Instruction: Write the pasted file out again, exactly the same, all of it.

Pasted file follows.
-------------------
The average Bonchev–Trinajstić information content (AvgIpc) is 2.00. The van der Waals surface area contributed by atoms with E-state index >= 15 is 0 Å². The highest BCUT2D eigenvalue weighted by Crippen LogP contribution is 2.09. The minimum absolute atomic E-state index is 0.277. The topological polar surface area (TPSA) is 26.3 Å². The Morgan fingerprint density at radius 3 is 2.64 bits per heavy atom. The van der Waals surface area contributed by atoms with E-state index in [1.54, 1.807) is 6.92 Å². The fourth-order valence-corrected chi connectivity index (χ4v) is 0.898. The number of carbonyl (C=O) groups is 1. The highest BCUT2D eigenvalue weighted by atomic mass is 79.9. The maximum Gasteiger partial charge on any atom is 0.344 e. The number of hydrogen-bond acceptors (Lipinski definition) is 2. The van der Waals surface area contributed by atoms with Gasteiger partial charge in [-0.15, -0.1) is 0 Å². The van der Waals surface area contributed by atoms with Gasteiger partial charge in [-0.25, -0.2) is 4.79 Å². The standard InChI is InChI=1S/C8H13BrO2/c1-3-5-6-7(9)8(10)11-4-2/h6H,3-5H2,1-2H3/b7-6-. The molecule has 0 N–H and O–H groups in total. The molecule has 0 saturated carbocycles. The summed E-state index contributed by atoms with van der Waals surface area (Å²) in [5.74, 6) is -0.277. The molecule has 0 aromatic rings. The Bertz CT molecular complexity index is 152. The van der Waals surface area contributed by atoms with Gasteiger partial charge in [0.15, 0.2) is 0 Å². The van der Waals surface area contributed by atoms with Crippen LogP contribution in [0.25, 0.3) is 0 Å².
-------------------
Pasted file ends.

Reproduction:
The average Bonchev–Trinajstić information content (AvgIpc) is 2.00. The van der Waals surface area contributed by atoms with E-state index >= 15 is 0 Å². The highest BCUT2D eigenvalue weighted by Crippen LogP contribution is 2.09. The minimum absolute atomic E-state index is 0.277. The topological polar surface area (TPSA) is 26.3 Å². The Morgan fingerprint density at radius 3 is 2.64 bits per heavy atom. The van der Waals surface area contributed by atoms with E-state index in [1.54, 1.807) is 6.92 Å². The fourth-order valence-corrected chi connectivity index (χ4v) is 0.898. The number of carbonyl (C=O) groups is 1. The highest BCUT2D eigenvalue weighted by atomic mass is 79.9. The maximum Gasteiger partial charge on any atom is 0.344 e. The number of hydrogen-bond acceptors (Lipinski definition) is 2. The van der Waals surface area contributed by atoms with Gasteiger partial charge in [-0.15, -0.1) is 0 Å². The van der Waals surface area contributed by atoms with Gasteiger partial charge in [-0.25, -0.2) is 4.79 Å². The standard InChI is InChI=1S/C8H13BrO2/c1-3-5-6-7(9)8(10)11-4-2/h6H,3-5H2,1-2H3/b7-6-. The molecule has 0 N–H and O–H groups in total. The molecule has 0 saturated carbocycles. The summed E-state index contributed by atoms with van der Waals surface area (Å²) in [5.74, 6) is -0.277. The molecule has 0 aromatic rings. The Bertz CT molecular complexity index is 152. The van der Waals surface area contributed by atoms with Gasteiger partial charge in [0.15, 0.2) is 0 Å². The van der Waals surface area contributed by atoms with Crippen LogP contribution in [0.25, 0.3) is 0 Å².